The Democratic National Committee’s controversial decision Friday to backtrack on its two-month-old ban on fossil fuel donations highlights the pipeline industry’s grip on unions and the party’s struggle to bridge the gap between its labor and environmental wings.
But a movement now gaining steam among 2020 Democratic hopefuls could challenge the age-old axiom that good-paying jobs conflict with reducing the fossil fuel emissions roasting the planet.
On Friday, the DNC voted overwhelmingly to approve a resolution, proposed by Chairman Tom Perez, that the party “support[s] fossil fuel workers” and will accept donations from “employers’ political action committees.” The vote effectively reversed a resolution the DNC adopted in June banning fossil fuel industry donations. The new resolution came in response to what the DNC described as “concerns from Labor” that the original resolution “was an attack on workers” at a time when Republicans are scoring a historic string of victories to weaken unions.
Just 4.4 percent of workers in coal, oil and gas extraction are union members, and organized labor represents just a sliver more, at 4.8 percent, according to Bureau of Labor Statistics data from January.
But powerful building trades unions ― including the International Brotherhood of Electrical Workers, the United Brotherhood of Carpenters and Joiners of America and the North America’s Building Trades Unions federation ― remain vocal supporters of pipeline projects. It’s easy to see why. Welding inspectors average nearly $36 per hour, equipment operators and construction foremen net about $25 per hour, welders earn roughly $22 per hour, data from the salary comparison site PayScale show. Annual salaries for project managers average more than $95,000, operations managers take home nearly $86,000 and project engineers earn about $78,000.
By contrast, the median hourly wage for solar installers on PayScale rose to just over $16, and salaries average out to about $40,000 a year. The Solar Foundation found that hourly wages averaged $20 per hour for mid-level installers and $38 per hour for project development supervisors. Wind turbine technicians, per the Bureau of Labor Statistics, earned salaries of less than $54,000 per year in 2017, and hourly wages of $25.91.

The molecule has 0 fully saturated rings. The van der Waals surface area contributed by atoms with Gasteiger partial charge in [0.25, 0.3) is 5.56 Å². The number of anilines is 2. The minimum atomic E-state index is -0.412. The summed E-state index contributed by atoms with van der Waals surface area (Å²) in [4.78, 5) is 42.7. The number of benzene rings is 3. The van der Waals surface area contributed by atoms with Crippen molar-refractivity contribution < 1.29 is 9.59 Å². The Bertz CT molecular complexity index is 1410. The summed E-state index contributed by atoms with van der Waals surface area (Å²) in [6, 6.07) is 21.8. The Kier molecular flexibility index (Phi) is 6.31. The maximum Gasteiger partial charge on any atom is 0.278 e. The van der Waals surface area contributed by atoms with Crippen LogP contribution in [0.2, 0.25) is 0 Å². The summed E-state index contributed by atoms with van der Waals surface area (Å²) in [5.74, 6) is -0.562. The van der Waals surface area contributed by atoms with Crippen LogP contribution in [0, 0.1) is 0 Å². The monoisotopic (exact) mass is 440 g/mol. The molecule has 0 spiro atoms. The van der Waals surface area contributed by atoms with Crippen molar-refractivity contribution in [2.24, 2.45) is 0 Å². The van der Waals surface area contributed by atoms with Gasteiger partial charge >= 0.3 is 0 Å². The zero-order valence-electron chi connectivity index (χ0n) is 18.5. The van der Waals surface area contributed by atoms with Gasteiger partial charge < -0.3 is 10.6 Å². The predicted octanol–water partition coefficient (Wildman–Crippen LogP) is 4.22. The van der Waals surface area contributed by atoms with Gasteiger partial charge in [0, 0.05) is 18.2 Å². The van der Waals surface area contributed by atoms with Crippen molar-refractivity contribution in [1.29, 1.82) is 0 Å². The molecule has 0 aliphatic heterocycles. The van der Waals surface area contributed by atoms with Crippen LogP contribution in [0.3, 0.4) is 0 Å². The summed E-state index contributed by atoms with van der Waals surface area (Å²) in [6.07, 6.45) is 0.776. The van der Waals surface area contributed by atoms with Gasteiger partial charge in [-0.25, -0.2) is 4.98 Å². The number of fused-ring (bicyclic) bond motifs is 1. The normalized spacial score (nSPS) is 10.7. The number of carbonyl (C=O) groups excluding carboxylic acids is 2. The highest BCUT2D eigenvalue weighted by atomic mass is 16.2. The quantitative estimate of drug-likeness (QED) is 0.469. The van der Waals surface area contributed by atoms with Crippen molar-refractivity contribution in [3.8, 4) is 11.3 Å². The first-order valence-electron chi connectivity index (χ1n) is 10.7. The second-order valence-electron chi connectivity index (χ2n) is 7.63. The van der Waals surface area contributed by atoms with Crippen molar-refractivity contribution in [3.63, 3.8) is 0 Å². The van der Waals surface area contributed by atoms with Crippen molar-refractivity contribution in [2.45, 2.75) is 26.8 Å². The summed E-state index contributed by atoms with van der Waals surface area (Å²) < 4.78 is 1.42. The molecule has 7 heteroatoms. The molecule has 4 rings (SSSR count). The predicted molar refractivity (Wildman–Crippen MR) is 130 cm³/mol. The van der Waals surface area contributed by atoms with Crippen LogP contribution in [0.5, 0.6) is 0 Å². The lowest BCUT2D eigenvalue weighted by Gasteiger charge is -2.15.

But pipeline jobs are temporary. The controversial Keystone XL, for example, would create just 35 permanent jobs. At a time when planet-warming emissions are hitting record highs and deadly billion-dollar hurricanes and wildfires are reaching unprecedented levels, scientists say the best hope for averting the most cataclysmic effects of climate change rests in ending fossil fuel use by 2035.
So, what if the years-long effort to meet that goal by rapidly scaling up renewable energy across the country included guaranteed union-wage jobs to millions of Americans?
“If we could guarantee full employment and guarantee every American a job because we believe that is something people need to live dignified lives, and say that a big part of that is going to be putting America to work fighting climate change and protecting our environment for future generations, we could end the jobs-versus-environment debate once and for all,” said Evan Weber, national policy director for the climate justice group Sunrise Movement.
In March, Sen. Kirsten Gillibrand (D-N.Y.) told The Nation that “guaranteed jobs programs, creating floors for wages and benefits, and expanding the right to collectively bargain are exactly the type of roles that government must take to shift power back to workers and our communities.” In April, Sen. Cory Booker (D-N.J.) announced legislation to lay the groundwork for a federal guarantee with a powerful cadre of co-sponsors, including Gillibrand, Sens.Jeff Merkley (D-Ore.), Kamala Harris (D-Calif.) and Elizabeth Warren (D-Mass.).
Later that month, Sen. Bernie Sander (I-Vt.) outlined his own bill to guarantee a job to every American worker “who wants one.”